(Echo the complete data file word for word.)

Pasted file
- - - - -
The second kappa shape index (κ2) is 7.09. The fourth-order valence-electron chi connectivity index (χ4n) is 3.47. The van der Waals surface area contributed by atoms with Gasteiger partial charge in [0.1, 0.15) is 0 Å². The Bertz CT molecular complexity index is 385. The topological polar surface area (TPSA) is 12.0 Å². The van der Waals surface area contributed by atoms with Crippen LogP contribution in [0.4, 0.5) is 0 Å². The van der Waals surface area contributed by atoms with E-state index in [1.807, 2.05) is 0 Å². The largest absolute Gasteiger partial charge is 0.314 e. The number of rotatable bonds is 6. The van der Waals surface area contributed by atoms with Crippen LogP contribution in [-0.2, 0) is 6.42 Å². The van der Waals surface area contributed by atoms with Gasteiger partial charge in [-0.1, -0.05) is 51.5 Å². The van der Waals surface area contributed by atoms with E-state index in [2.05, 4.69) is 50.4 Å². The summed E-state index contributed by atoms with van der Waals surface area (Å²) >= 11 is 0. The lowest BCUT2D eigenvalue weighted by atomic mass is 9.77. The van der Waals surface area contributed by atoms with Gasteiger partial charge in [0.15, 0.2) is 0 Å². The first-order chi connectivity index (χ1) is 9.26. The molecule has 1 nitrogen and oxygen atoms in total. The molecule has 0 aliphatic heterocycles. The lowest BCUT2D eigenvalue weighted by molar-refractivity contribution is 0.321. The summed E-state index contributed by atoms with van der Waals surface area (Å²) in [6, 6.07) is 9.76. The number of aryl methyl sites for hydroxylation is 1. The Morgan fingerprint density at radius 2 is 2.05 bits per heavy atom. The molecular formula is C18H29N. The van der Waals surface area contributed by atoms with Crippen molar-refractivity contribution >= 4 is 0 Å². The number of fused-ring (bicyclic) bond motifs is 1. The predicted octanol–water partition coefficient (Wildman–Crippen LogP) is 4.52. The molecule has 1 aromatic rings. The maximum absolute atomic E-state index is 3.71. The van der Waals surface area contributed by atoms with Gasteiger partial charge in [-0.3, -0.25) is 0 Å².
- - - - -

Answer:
The second kappa shape index (κ2) is 7.09. The fourth-order valence-electron chi connectivity index (χ4n) is 3.47. The van der Waals surface area contributed by atoms with Gasteiger partial charge in [0.1, 0.15) is 0 Å². The Bertz CT molecular complexity index is 385. The topological polar surface area (TPSA) is 12.0 Å². The van der Waals surface area contributed by atoms with Crippen LogP contribution in [0.4, 0.5) is 0 Å². The van der Waals surface area contributed by atoms with E-state index in [1.807, 2.05) is 0 Å². The largest absolute Gasteiger partial charge is 0.314 e. The number of rotatable bonds is 6. The van der Waals surface area contributed by atoms with Crippen LogP contribution in [-0.2, 0) is 6.42 Å². The van der Waals surface area contributed by atoms with Gasteiger partial charge in [-0.1, -0.05) is 51.5 Å². The van der Waals surface area contributed by atoms with E-state index in [2.05, 4.69) is 50.4 Å². The summed E-state index contributed by atoms with van der Waals surface area (Å²) >= 11 is 0. The lowest BCUT2D eigenvalue weighted by atomic mass is 9.77. The van der Waals surface area contributed by atoms with Gasteiger partial charge in [0.15, 0.2) is 0 Å². The first-order chi connectivity index (χ1) is 9.26. The molecule has 1 nitrogen and oxygen atoms in total. The molecule has 0 aliphatic heterocycles. The lowest BCUT2D eigenvalue weighted by molar-refractivity contribution is 0.321. The summed E-state index contributed by atoms with van der Waals surface area (Å²) in [6, 6.07) is 9.76. The number of aryl methyl sites for hydroxylation is 1. The Morgan fingerprint density at radius 2 is 2.05 bits per heavy atom. The molecular formula is C18H29N. The van der Waals surface area contributed by atoms with Crippen molar-refractivity contribution >= 4 is 0 Å². The number of fused-ring (bicyclic) bond motifs is 1. The predicted octanol–water partition coefficient (Wildman–Crippen LogP) is 4.52. The molecule has 1 aromatic rings. The maximum absolute atomic E-state index is 3.71. The van der Waals surface area contributed by atoms with Gasteiger partial charge in [-0.3, -0.25) is 0 Å².